Instead, it was as if you blasted an air conditioner in our face. Talk about a cold shoulder. Now we sit and we stew and we wonder what we ever saw in you. It's late September and the fall air has served to clear our heads. Summer is gone and whatever hopes we had of keeping this romance going went with it.
It was just one of those things, the way you contended for our heart. Considering the way you mistreated us toward the end, we'll be lucky if we even remember those sweet days when we stared into one another's eyes inning after inning and imagined our walking arm-in-arm into October. It all seems so long ago. But it was long ago. You really let us down.
Y'know what? Forget what we said before. It's not us. It's you.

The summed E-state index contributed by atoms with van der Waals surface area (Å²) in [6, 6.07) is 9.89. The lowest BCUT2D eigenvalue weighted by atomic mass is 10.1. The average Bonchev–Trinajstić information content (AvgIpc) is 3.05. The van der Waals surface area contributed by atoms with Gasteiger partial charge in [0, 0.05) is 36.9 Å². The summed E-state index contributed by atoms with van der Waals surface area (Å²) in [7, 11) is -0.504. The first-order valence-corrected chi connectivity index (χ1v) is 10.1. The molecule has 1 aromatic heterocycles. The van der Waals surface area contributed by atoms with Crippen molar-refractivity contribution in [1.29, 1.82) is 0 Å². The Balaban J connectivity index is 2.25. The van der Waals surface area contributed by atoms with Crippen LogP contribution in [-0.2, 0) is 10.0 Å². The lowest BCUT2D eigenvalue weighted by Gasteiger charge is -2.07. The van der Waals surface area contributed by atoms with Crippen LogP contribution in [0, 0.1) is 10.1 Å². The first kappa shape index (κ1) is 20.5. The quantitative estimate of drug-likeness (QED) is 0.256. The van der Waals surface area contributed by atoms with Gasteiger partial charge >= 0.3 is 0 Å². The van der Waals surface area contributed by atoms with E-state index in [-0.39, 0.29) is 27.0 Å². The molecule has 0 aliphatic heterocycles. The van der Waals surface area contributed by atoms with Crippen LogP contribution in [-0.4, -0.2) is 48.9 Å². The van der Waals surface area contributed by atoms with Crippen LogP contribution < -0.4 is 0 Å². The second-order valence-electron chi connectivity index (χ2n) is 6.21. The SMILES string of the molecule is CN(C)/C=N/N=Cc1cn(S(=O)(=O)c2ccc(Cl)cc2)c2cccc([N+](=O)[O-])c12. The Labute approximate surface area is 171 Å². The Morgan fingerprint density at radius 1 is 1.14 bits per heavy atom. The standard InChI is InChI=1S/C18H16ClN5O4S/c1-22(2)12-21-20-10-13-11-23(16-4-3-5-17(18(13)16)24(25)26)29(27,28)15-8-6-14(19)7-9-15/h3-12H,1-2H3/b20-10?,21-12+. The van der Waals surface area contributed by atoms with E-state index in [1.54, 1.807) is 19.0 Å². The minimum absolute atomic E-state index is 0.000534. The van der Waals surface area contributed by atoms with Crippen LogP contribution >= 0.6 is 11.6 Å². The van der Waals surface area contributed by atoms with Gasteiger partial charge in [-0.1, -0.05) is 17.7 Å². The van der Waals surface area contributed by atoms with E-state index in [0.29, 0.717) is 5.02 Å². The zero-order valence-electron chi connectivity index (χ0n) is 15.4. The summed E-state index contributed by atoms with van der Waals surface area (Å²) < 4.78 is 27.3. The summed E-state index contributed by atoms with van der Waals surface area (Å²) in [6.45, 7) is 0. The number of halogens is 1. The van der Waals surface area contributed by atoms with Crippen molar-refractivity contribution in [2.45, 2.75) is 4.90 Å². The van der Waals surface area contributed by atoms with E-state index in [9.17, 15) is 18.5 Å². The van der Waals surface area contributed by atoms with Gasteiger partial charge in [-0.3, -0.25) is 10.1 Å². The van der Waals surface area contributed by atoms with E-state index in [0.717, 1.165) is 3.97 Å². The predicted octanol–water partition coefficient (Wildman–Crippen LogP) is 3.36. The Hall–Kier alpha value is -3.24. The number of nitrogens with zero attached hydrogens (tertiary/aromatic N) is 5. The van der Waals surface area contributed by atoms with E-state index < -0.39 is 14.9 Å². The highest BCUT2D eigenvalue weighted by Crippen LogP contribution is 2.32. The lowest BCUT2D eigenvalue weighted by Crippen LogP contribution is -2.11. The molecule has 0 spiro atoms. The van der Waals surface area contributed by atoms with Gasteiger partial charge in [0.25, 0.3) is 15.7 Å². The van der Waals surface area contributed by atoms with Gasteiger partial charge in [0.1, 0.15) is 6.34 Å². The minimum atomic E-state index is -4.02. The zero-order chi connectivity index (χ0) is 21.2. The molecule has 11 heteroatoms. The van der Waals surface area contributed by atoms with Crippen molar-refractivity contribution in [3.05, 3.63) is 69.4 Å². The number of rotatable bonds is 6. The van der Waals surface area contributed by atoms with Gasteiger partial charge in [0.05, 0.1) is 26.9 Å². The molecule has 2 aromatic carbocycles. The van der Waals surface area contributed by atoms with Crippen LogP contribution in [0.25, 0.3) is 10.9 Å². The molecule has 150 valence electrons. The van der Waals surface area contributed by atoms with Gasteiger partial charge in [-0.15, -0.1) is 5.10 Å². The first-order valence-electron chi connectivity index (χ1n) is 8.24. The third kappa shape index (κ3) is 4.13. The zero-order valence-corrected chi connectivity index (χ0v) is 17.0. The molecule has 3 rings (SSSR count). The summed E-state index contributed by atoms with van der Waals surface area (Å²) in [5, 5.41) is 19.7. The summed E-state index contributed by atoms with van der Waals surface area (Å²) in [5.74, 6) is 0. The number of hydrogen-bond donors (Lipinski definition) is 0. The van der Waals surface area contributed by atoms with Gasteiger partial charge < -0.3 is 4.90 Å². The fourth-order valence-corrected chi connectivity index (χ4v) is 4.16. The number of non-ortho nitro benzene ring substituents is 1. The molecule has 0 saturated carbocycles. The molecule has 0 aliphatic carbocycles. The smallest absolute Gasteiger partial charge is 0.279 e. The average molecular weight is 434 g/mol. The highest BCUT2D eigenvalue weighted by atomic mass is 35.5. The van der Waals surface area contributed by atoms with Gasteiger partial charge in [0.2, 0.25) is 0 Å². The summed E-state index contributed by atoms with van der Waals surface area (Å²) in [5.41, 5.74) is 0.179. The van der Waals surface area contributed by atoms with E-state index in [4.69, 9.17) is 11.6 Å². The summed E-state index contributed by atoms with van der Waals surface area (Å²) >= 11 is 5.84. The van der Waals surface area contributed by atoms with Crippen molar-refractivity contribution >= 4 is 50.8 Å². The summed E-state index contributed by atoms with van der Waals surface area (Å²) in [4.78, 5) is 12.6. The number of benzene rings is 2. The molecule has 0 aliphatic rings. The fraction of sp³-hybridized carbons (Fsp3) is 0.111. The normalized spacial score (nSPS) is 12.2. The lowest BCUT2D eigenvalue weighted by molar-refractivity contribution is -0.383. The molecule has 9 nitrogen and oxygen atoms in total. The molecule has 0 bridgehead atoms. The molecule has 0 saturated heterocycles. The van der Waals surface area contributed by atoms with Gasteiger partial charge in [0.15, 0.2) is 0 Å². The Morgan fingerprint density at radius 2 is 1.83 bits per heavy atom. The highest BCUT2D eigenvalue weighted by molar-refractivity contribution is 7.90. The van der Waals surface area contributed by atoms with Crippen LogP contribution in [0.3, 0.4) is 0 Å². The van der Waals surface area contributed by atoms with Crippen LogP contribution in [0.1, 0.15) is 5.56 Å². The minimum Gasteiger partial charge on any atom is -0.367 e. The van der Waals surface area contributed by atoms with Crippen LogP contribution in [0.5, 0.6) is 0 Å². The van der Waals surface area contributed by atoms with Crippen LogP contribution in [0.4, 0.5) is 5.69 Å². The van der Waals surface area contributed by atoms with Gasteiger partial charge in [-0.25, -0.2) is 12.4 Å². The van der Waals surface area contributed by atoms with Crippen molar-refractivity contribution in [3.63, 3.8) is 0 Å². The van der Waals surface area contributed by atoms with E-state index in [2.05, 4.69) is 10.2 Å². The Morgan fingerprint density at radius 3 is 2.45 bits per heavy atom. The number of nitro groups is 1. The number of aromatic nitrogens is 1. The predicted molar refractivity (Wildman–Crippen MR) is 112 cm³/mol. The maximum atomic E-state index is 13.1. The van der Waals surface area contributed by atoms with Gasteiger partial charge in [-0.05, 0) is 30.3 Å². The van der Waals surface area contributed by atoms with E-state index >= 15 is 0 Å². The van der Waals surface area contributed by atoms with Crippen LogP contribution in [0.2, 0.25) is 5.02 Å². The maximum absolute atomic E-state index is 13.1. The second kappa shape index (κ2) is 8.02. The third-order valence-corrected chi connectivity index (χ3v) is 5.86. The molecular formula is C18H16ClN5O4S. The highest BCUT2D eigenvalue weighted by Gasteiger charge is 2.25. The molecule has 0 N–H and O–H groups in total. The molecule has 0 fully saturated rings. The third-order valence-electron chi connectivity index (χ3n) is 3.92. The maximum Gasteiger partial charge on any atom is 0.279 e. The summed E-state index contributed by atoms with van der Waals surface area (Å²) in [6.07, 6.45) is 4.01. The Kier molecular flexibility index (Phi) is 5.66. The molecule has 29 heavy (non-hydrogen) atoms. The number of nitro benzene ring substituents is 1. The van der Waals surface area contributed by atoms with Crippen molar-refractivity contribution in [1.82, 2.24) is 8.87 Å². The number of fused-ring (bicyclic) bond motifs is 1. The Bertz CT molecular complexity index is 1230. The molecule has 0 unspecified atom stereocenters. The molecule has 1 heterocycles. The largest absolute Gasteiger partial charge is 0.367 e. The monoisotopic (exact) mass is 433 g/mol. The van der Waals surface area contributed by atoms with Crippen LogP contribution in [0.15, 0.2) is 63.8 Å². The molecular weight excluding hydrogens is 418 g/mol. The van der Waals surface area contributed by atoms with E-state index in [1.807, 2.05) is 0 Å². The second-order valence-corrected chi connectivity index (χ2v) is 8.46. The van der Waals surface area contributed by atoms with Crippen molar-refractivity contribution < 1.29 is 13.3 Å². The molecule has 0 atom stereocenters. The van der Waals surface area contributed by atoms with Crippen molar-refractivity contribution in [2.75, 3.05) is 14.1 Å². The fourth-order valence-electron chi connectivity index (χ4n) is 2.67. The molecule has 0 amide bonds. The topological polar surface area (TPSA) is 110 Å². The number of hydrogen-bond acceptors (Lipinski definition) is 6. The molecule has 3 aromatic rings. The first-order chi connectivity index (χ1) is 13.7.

The Good Times: What makes this even sadder is the courtship phase of our relationship felt so real. Ten of eleven in April. Sixteen of 21 in June. The wild-card lead at the halfway point. Every night you'd show up and surprise us with some new present for us to unwrap: a Rod Barajas(notes) walkoff; a Hisanori Takahashi(notes) spot start; an Ike Davis(notes) callup. We'll never look at that beautiful R.A. — which incidentally we're keeping — and not remember the best parts of the 2010 you gave us, even if in the end, it felt like all we got from you was Dickey.
The Bad Times: As long as we remained cuddled together at home, everything was great. But you had to convince us to travel with you. What a mistake! The itinerary from hell ... San Juan? Why did we have to go to San Juan? You know we never feel comfortable in Puerto Rico (or have you forgotten that little Expo affair?) The losing started in San Juan at the end of June and it never seemed to stop.